ALZHEIMER’S DISEASE/PARKINSON’S DISEASE 2015
12TH INTERNATIONAL CONFERENCE
NICE, FRANCE, 18–22 MARCH 2015
I was fortunate to attend this conference that is held every second year in one of the European cities on progress in research concerning Alzheimer’s disease and Parkinson’s disease. This year the meeting was in the lovely French city of Nice on the French Riviera. The next conference will be held in 2017 in Vienna.
The most notable presentation at the meeting with direct clinical relevance was evidence of the beneficial clinical effect on cognition of a new monoclonal antibody aducanumab for the treatment of early Alzheimer’s disease.
The results were from a promising phase 1b randomized study of aducanumab – a monoclonal antibody being developed by Biogen Idec Inc with the hope that it will modulate the course of Alzheimer’s disease (AD). The compound targets aggregated beta-amyloid and was tested in 166 patients in the early phases of Alzheimer’s disease. Learning from the disappointing results of previous trials testing monoclonal antibodies in Alzheimer’s disease, the investigators enrolled patients very early in the disease course – those with either prodromal or mild Alzheimer’s disease. Using florbetapir PET scans, they also ensured that enrolled patients had a significant amyloid burden.
On the basis of before-and-after PET findings, the drug was found to reduce amyloid plaque burden in the brain as early as six months out from initiating therapy and also at one year. Furthermore, aducanumab treatment was associated with a slowing of cognitive decline. The primary safety and tolerability signals were amyloid-related imaging abnormalities–edema (ARIA-E), the incidence of which did significantly increase with treatment, especially in ApoE ε4 carriers. However, the compound was deemed safe and tolerable enough based on the findings that the investigators plan to move directly to a phase 3 worldwide trial.
This monoclonal antibody was developed in an interesting way. Very healthy elderly individuals (‘super elderly’) were asked to provide blood samples. These blood samples were then treated to isolate the lymphocyte element. Lymphocytes were then stimulated and plasma cells were obtained. The plasma cells were then provoked to express all the antibodies that these elderly individuals had developed over their lifetime.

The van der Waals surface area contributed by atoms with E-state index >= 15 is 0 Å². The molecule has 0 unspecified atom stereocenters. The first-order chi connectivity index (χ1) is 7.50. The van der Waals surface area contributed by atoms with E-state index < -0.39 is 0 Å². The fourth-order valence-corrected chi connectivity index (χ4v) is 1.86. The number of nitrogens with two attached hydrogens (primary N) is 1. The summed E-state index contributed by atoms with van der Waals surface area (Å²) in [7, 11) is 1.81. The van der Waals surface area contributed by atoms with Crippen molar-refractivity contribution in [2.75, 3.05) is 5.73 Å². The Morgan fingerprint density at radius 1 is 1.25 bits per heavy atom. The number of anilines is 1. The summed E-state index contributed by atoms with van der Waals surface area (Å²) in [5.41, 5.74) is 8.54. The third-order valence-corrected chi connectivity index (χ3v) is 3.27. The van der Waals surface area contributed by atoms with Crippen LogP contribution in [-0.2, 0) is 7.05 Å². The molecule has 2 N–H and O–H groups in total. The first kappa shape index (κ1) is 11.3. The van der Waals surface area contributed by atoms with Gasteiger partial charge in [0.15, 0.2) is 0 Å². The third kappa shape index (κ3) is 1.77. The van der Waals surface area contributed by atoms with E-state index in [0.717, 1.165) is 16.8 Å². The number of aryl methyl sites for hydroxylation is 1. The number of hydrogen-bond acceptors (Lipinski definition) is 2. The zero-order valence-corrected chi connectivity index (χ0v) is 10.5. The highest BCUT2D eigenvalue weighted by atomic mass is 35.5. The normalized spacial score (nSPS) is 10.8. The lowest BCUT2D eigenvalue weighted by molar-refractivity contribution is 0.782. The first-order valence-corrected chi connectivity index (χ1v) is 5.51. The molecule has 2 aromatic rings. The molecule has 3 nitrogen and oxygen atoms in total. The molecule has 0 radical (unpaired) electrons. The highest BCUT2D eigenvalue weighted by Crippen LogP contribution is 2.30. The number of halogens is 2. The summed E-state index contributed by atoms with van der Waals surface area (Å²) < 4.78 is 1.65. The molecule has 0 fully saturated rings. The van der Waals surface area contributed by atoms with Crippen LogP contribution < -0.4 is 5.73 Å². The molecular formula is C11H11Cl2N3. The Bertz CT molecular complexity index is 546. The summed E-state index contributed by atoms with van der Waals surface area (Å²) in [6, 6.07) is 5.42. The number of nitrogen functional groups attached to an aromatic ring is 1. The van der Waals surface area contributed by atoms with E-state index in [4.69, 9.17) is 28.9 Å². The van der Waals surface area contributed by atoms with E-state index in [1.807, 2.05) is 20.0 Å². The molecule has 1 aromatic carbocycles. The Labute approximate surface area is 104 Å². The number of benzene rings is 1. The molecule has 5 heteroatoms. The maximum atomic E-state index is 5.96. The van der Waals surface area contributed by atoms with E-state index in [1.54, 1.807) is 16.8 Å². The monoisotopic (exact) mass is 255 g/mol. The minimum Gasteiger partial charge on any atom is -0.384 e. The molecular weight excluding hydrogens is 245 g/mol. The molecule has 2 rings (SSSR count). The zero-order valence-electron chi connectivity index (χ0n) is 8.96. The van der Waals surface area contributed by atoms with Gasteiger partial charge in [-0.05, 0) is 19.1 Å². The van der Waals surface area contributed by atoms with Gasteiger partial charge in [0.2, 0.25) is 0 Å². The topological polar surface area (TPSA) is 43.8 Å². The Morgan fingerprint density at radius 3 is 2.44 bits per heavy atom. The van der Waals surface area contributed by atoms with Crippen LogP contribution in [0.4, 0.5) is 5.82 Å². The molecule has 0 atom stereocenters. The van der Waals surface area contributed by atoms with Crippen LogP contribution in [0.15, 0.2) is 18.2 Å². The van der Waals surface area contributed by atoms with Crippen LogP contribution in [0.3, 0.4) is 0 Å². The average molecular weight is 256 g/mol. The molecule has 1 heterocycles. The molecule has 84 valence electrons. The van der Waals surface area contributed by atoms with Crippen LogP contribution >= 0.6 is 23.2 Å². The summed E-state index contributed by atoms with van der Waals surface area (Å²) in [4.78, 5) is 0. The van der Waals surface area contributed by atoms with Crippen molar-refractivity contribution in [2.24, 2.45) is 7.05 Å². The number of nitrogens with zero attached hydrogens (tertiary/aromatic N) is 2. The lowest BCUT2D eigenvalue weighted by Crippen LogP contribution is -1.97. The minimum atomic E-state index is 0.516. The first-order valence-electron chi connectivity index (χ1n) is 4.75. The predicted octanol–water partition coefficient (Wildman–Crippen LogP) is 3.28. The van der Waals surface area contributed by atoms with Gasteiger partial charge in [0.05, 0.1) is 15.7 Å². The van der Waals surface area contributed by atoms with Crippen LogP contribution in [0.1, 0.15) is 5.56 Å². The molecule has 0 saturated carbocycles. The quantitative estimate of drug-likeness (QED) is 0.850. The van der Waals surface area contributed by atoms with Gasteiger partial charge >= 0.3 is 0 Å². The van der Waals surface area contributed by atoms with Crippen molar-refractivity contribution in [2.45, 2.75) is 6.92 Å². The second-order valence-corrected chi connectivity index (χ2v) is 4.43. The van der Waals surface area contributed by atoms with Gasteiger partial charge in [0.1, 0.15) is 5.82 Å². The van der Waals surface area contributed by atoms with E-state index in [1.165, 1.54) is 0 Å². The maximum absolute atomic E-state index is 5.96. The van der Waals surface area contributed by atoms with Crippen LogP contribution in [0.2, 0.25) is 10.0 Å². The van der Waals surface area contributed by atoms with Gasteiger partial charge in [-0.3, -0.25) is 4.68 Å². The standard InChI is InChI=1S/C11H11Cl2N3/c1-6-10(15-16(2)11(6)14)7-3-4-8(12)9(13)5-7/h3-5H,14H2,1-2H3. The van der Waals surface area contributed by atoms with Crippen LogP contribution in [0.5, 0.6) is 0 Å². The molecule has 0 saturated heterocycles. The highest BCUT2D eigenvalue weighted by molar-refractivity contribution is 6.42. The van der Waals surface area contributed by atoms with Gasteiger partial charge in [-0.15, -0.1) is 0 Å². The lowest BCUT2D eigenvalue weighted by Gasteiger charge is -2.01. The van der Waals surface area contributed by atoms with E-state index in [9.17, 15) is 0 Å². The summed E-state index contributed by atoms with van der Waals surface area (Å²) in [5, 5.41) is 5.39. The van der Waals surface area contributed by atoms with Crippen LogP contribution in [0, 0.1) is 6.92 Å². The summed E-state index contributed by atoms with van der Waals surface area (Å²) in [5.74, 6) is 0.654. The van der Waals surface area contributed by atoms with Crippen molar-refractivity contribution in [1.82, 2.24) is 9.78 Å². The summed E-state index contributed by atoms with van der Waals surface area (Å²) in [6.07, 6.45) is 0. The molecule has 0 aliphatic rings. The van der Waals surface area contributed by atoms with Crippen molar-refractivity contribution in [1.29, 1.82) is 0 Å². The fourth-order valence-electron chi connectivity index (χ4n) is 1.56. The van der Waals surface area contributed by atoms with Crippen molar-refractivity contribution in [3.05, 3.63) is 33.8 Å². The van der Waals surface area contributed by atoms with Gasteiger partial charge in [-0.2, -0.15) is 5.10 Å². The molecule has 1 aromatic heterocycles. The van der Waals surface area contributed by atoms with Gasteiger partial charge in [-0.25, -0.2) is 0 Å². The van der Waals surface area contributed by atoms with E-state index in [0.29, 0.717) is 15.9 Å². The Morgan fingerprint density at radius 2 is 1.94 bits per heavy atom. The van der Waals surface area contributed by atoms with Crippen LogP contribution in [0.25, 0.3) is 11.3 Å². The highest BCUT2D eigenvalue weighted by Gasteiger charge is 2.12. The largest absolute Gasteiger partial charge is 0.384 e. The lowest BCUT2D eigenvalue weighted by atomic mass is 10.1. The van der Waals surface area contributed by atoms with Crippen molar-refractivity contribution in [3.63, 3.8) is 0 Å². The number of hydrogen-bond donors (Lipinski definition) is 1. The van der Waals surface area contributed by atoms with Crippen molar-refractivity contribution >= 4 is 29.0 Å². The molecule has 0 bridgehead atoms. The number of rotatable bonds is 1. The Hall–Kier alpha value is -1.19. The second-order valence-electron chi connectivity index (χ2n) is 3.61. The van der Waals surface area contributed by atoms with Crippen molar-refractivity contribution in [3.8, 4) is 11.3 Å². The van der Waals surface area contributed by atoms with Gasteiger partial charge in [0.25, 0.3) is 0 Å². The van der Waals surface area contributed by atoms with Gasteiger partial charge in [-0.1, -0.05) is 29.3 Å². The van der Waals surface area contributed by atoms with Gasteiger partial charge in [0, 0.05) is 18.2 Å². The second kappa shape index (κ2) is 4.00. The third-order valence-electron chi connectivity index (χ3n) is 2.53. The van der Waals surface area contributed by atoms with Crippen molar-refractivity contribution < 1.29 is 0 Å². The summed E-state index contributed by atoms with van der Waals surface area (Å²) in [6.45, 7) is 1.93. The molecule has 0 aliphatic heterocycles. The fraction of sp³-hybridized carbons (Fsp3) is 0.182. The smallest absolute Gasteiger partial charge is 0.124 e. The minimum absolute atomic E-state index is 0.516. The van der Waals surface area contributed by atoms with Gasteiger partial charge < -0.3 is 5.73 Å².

The theory here was that healthy elderly people might produce antibodies against certain toxic proteins and other substances that are implicated in the causes of neurodegenerative disease. In this way they protect themselves against developing these conditions.
It was found that plasma cells of these elderly individuals produced monoclonal antibodies against beta-amyloid proteins. Aggregated beta-amyloid is accumulated in plaques and in the walls of blood vessels in the brain of individuals with Alzheimer’s disease.
The monoclonal antibody against beta-amyloid was then produced. This antibody was injected into subjects in the trial on a monthly basis for a period of six months. Subjects were randomised to placebo or aducanumab.
Beta-amyloid clearance was demonstrated by repeated amyloid PET brain scans and also by measurements of CSF indexes of beta-amyloid. The doses of aducanumab in this study were 1mg, 3mg, 6mg and 10 mg per kilogram.
Those on placebo continued to accumulate beta-amyloid in the brain and their cognitive condition declined. Those on aducanumab gradually cleared amyloid from the brain and their cognitive performance either stayed the same or improved. The clearance of amyloid and the improvement of cognitive performance was dose dependent. The higher the dose of aducanumab per kilogram the greater the clearance of beta-amyloid and the greater the improvement in cognitive performance.
This study is the first evidence that a drug that reduces beta-amyloid load in the brain has a beneficial effect on cognitive function. The results of the study support to some degree the amyloid theory of the pathology involved in Alzheimer’s disease.
Multi-target approach to Alzheimer’ disease
Beta-amyloid is only one target of therapeutic interventions that may be successful in the treatment of Alzheimer’s disease. However, 30% of healthy elderly individuals have beta-amyloid pathology so beta-amyloid deposition is not the only explanation of sporadic or late onset Alzheimer’s disease. Other theories of Alzheimer’s disease pathophysiology implicate altered inflammatory processes, abnormal autoimmune modulation, microvascular disease, and genetic aberrations (particularly in younger onset cases). For example, beta-amyloid protein can be thought to be a form of an antimicrobial agent. It condenses around infection in the brain. This suggest that Alzheimer’s disease can be viewed in part as an immunologic disorder with an underlying immunologic disturbance affected by susceptibility genes (risk genes) that are involved in distorting the immune processes. It is likely that a multi-target therapeutic approach to Alzheimer’s disease will be required. This will mirror the situation with other chronic neurodegenerative diseases and chronic infections. For example the treatment of AIDS requires numerous antiviral agents to gain control of this infection.
Reverse translational medicine